I am an ardent follower of your blog and really enjoy all of the stories and information you provide. I know you give a breakdown of your daily expenses. Do you think you could also provide a monthly total of your expenses? I don’t want to make extra work for you; just hoping you already tally them up and wouldn’t mind giving a total each month. Keep up the great blog work. Hope you enjoy your retirement living more and more each day.
    Warm regards,
    Lola (another proud Casita owner)

  6. Geri says:

    Propane is the way to go when you are on the road! Chuck even had his generator converted to propane! Better than carrying around Gasoline! So sorry the horses haven’t come back! But at least you really got to see them! Cows seem pretty much contented to share camp with you and Bafield Bunch! Stay happy!

  7. Wendy Hendricks says:

    I enjoy hearing about daily life in the desert. You make is sound easy-just go outside and flip a switch. I need to learn about that switch. How to make my refrigerator go. What the pros and cons of traveling with the gas on for the refrigerator to run.

    Let’s not even start with how to get the thing hitched to the truck without backing up, going forward, backing up and trying to get it lined up.

    I know it’s all part of the experience but it helps to see that it can be done by a woman by herself.

    Thanks for your blog. I really appreciate your entries not matter how simple you think it is because I learn new things every day from it.

    • rvsueandcrew says:

      Hi, Wendy!

      These rv systems . . . it’s like anything new to you. You bumble around at first and then before long you’re doing things automatically with ease.

      I’m beginning to think hitching-up is not a matter of skill. Sometimes I can hitch up with only two tries (amazing!). One time I must have jumped in and out of the PTV 30 times before I could hitch. The PTV was on an incline. When I thought I had it in the right spot, I’d put it in park and take my foot off the brake. The PTV would roll back about two inches.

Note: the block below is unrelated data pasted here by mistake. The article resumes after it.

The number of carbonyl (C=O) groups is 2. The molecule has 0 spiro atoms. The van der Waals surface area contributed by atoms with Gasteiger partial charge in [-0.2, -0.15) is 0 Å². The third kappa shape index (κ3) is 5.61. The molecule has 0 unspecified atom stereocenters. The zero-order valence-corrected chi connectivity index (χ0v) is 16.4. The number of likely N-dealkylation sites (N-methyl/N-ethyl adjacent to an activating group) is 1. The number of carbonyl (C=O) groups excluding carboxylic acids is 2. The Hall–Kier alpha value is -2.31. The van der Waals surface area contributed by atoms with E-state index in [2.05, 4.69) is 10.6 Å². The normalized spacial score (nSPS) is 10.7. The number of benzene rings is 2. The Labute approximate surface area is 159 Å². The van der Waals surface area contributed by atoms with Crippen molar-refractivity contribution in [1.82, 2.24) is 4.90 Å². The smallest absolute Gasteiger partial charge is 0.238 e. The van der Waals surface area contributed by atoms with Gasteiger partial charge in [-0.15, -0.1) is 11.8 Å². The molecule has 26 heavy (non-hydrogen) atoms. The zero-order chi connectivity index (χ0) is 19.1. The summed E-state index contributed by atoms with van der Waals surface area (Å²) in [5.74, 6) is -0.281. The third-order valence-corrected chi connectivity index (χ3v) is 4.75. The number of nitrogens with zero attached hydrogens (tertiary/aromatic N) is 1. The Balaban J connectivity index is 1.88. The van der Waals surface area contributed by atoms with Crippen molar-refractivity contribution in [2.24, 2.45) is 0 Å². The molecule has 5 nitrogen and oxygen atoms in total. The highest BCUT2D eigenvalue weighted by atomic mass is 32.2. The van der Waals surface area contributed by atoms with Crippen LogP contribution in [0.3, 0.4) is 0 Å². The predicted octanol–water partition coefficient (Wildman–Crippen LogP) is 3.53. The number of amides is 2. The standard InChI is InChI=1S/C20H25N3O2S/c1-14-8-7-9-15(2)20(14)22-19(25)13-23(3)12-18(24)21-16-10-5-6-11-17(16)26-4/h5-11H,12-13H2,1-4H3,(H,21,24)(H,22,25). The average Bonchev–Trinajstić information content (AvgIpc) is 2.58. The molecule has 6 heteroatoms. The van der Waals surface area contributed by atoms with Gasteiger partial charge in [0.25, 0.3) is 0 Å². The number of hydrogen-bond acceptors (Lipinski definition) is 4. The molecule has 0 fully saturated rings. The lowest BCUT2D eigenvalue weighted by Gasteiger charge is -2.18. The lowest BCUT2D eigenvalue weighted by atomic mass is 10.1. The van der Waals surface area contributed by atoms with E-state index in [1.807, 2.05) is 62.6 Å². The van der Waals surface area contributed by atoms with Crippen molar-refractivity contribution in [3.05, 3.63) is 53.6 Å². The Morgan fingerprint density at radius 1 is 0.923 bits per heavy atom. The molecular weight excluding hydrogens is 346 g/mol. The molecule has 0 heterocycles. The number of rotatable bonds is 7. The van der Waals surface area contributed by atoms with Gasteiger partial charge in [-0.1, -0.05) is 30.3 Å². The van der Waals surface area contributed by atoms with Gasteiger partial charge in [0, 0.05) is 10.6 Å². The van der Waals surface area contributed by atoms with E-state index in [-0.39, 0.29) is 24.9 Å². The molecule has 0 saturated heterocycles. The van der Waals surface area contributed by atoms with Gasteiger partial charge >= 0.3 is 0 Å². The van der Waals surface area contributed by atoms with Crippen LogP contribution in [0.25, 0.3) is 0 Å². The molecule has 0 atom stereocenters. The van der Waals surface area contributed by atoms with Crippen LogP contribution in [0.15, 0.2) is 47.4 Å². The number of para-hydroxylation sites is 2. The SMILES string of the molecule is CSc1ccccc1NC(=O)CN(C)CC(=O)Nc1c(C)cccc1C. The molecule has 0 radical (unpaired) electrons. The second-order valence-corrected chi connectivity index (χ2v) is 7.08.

So I thought I’d compensate for that. I parked two inches ahead of where I wanted the hitch ball to be. Put it in park, take my foot off the brake . .. and it didn’t roll two inches! This went on and on . I thought I’d never get that thing lined up.

      Most of the time it’s quick and easy.

      Just a note about a woman being able to do this . . . Remember a hitch or a bottle of propane doesn’t know if you’re male or female!

  8. John Hussey says:

    this is the second time I have commented that I believe your propane consumption is high. But I only use mine for cooking and nothing else. What do you use your propane for, daily?

    • rvsueandcrew says:

      Propane runs my refrigerator/freezer, water heater, and my catalytic heater. Your comment does interest me though.

      I’d like to hear some feedback from other propane users.

  9. Teri says:

    When my coffee maker died I decided to use my Farberware percolator fulltime…I LOVE it! Perfect size for just me, and talk about hot coffee! (for some reason the coffee makers I’ve had never made a really hot pot of coffee) And the aroma is better too! So even though I’m not camping it makes me happy each time I use it.

    • rvsueandcrew says:

      There is something happy about a percolator! I add milk to my coffee so having it poured while boiling hot is important. Sometimes I make too much and heat it up later and it’s still good.

  10. Donna K says:

    It’s funny…Loree (Life with Luci and Lorre) is not traveling right now and wrote about having nothing really to blog about. My comment to her was that whether on the road or at home, everyone has daily things they do and not every day is as exciting as the last. Sometimes it’s nice to have a slow day and just watch the grass (or Palo Verde trees) grow.

    • rvsueandcrew says:

      I agree with you, Donna! If a blogger has nothing to write about they should take a look at rvsue and her canine crew. . . I show how it can be done! I go days on end without leaving the campsite.

  11. Royce Fine says:

    I continue to read because you make easy reading. Just sold my Casita to Becky from SC and bought a little larger Coachman Catilina 21′. So Far we like it.
    We’re glad that you are enjoying yourself. Hope we can do the same soon.

    • rvsueandcrew says:

      Hi, Royce,

      Congratulations on your new home! The word “we” makes me think there are two of you. I can understand a Casita feeling too small for a couple. Best wishes for your future travels.